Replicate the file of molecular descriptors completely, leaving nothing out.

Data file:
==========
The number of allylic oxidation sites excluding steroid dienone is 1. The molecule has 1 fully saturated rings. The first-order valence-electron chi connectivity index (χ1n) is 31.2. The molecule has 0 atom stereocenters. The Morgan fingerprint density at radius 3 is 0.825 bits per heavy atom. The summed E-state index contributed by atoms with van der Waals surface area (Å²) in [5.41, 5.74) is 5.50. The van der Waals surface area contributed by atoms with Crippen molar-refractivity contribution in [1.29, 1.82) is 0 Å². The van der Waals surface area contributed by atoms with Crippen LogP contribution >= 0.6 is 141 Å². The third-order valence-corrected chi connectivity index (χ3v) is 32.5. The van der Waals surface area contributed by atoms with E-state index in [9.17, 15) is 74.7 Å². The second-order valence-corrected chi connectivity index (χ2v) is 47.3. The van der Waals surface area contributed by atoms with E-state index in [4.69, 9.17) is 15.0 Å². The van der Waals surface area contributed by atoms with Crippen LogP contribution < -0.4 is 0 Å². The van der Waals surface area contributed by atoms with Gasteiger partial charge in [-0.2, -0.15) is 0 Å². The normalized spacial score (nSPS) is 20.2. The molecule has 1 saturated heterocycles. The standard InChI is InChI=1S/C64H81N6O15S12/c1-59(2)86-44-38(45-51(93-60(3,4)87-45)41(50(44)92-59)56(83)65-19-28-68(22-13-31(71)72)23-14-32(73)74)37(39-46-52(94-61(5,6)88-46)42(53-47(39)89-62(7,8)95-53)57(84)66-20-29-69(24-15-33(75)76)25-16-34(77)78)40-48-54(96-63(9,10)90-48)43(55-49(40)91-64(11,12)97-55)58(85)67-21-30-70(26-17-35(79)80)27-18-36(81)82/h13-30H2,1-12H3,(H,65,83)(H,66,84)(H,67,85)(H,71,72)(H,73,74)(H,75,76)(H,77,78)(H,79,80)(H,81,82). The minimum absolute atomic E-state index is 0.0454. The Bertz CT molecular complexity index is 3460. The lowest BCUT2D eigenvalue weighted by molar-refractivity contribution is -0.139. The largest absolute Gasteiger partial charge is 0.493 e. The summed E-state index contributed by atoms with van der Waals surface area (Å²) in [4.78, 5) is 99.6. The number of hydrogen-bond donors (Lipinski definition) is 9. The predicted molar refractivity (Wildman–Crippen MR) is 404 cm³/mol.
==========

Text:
The number of allylic oxidation sites excluding steroid dienone is 1. The molecule has 1 fully saturated rings. The first-order valence-electron chi connectivity index (χ1n) is 31.2. The molecule has 0 atom stereocenters. The Morgan fingerprint density at radius 3 is 0.825 bits per heavy atom. The summed E-state index contributed by atoms with van der Waals surface area (Å²) in [5.41, 5.74) is 5.50. The van der Waals surface area contributed by atoms with Crippen molar-refractivity contribution in [1.29, 1.82) is 0 Å². The van der Waals surface area contributed by atoms with Crippen LogP contribution >= 0.6 is 141 Å². The third-order valence-corrected chi connectivity index (χ3v) is 32.5. The van der Waals surface area contributed by atoms with E-state index in [9.17, 15) is 74.7 Å². The second-order valence-corrected chi connectivity index (χ2v) is 47.3. The van der Waals surface area contributed by atoms with E-state index in [4.69, 9.17) is 15.0 Å². The van der Waals surface area contributed by atoms with Crippen LogP contribution < -0.4 is 0 Å². The van der Waals surface area contributed by atoms with Gasteiger partial charge in [-0.2, -0.15) is 0 Å². The normalized spacial score (nSPS) is 20.2. The molecule has 1 saturated heterocycles. The standard InChI is InChI=1S/C64H81N6O15S12/c1-59(2)86-44-38(45-51(93-60(3,4)87-45)41(50(44)92-59)56(83)65-19-28-68(22-13-31(71)72)23-14-32(73)74)37(39-46-52(94-61(5,6)88-46)42(53-47(39)89-62(7,8)95-53)57(84)66-20-29-69(24-15-33(75)76)25-16-34(77)78)40-48-54(96-63(9,10)90-48)43(55-49(40)91-64(11,12)97-55)58(85)67-21-30-70(26-17-35(79)80)27-18-36(81)82/h13-30H2,1-12H3,(H,65,83)(H,66,84)(H,67,85)(H,71,72)(H,73,74)(H,75,76)(H,77,78)(H,79,80)(H,81,82). The minimum absolute atomic E-state index is 0.0454. The Bertz CT molecular complexity index is 3460. The lowest BCUT2D eigenvalue weighted by molar-refractivity contribution is -0.139. The largest absolute Gasteiger partial charge is 0.493 e. The summed E-state index contributed by atoms with van der Waals surface area (Å²) in [4.78, 5) is 99.6. The number of hydrogen-bond donors (Lipinski definition) is 9. The predicted molar refractivity (Wildman–Crippen MR) is 404 cm³/mol.